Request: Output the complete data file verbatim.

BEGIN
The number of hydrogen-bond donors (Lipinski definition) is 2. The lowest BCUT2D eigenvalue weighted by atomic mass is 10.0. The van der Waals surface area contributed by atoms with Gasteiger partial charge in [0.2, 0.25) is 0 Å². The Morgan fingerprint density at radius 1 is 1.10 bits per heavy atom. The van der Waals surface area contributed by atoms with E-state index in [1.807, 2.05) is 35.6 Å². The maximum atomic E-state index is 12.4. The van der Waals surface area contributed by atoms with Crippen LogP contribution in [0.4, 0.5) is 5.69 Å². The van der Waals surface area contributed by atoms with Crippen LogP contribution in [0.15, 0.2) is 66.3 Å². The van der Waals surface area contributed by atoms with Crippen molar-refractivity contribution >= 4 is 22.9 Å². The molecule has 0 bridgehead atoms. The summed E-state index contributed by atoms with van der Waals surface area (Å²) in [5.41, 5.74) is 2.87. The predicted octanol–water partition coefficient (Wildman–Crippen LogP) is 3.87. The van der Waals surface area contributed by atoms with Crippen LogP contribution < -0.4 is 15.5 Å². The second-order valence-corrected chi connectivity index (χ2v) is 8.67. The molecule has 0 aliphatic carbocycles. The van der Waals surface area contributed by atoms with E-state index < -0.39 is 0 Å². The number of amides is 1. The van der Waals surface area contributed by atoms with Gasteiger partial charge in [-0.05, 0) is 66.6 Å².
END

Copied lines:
The number of hydrogen-bond donors (Lipinski definition) is 2. The lowest BCUT2D eigenvalue weighted by atomic mass is 10.0. The van der Waals surface area contributed by atoms with Gasteiger partial charge in [0.2, 0.25) is 0 Å². The Morgan fingerprint density at radius 1 is 1.10 bits per heavy atom. The van der Waals surface area contributed by atoms with E-state index in [1.807, 2.05) is 35.6 Å². The maximum atomic E-state index is 12.4. The van der Waals surface area contributed by atoms with Crippen LogP contribution in [0.4, 0.5) is 5.69 Å². The van der Waals surface area contributed by atoms with Crippen LogP contribution in [0.15, 0.2) is 66.3 Å². The van der Waals surface area contributed by atoms with Crippen molar-refractivity contribution >= 4 is 22.9 Å². The molecule has 0 bridgehead atoms. The summed E-state index contributed by atoms with van der Waals surface area (Å²) in [5.41, 5.74) is 2.87. The predicted octanol–water partition coefficient (Wildman–Crippen LogP) is 3.87. The van der Waals surface area contributed by atoms with Crippen LogP contribution < -0.4 is 15.5 Å². The second-order valence-corrected chi connectivity index (χ2v) is 8.67. The molecule has 0 aliphatic carbocycles. The van der Waals surface area contributed by atoms with E-state index < -0.39 is 0 Å². The number of amides is 1. The van der Waals surface area contributed by atoms with Gasteiger partial charge in [-0.05, 0) is 66.6 Å².